IndyCar has yet to define if/what areas teams will be allowed to monkey with on aero kit pieces. That front wing piece is to prevent air fron hitting as much of the tire as possible – spinning tires cause huge amounts of drag, so like the rear sidepod bulges that block most of the rear tires to produce the same effect, the RC front wing endplate vertical pieces are there for the same purpose.
Q: 2008 F1 cars used this weird front wing. Formula Nippon also adopted the concept a year later with their Swift spec cars. Why? Is this a revolutionary aerodynamic thing? And why they were banned?
Giu Canbera, Sao Paulo, Brazil
MP: Open-wheel cars rarely have all the front downforce they need, so whether it’s through an opening in the F1 rulebook or an intentional design for a spec series like Formula Nippon, being able to run a second, full-width wing element (or something approximating an element that also helps route the downwash in desirable areas) is nothing but a good thing. As for why it isn’t used: rule changes to reduce downforce, plus, a new chassis manufacturer for FNippon.
Q: My rough draft for a new F1 pit procedure has been evolved and improved upon.
1) Get rid of the wheel nut entirely and negate the necessity to have wheel guns. That eliminates 4 people on the crew. Sorry I know those are people’s jobs but they are trying to save money in F1 (is that an oxymoron?).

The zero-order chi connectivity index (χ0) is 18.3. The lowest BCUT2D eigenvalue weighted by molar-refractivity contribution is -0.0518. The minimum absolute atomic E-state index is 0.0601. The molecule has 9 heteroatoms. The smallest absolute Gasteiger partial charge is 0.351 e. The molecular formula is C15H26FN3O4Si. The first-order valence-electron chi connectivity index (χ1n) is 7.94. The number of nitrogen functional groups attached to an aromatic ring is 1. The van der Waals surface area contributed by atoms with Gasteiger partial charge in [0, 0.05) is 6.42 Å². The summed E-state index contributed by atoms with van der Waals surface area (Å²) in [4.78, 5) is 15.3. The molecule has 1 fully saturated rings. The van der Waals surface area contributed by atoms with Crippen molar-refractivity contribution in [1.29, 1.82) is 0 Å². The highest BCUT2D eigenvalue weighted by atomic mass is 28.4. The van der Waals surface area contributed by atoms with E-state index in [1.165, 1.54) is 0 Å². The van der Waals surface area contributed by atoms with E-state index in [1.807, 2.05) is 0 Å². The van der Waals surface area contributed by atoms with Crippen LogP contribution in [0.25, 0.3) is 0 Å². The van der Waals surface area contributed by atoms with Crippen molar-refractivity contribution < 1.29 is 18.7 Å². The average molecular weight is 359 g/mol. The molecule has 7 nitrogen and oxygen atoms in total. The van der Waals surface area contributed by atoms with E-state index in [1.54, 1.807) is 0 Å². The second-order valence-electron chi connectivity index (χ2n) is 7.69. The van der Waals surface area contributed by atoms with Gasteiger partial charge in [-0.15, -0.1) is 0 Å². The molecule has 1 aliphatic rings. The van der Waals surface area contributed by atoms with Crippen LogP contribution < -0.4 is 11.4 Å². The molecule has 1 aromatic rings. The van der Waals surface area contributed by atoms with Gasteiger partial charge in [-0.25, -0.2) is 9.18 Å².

2) A hydraulic/electric/air jacking system under the car. It is activated when the car is stationary in the pit box or by the driver. It has been suggested that automating the activation is a bad idea.
3) Attached to the activation of the jacking system is a release mechanism for the tires. You know the choke collar method of attaching something? Where you pull down the collar and the internal bearings relax allowing you to remove whatever? The jack goes up and the collar pulls back allowing the wheel to be removed without any wheel nut or gun. Reduces the issues with misthreaded wheel nuts as well and possibly the unsprung weight of the tire.
4) When the new tire is affixed to the car the process of putting it on causes the collar to return to position and secure the tire in place.
5) When all 4 tires have been placed the jack automatically releases and the car is released. This is an enhanced safety feature as theoretically cars can’t be released with loose wheels.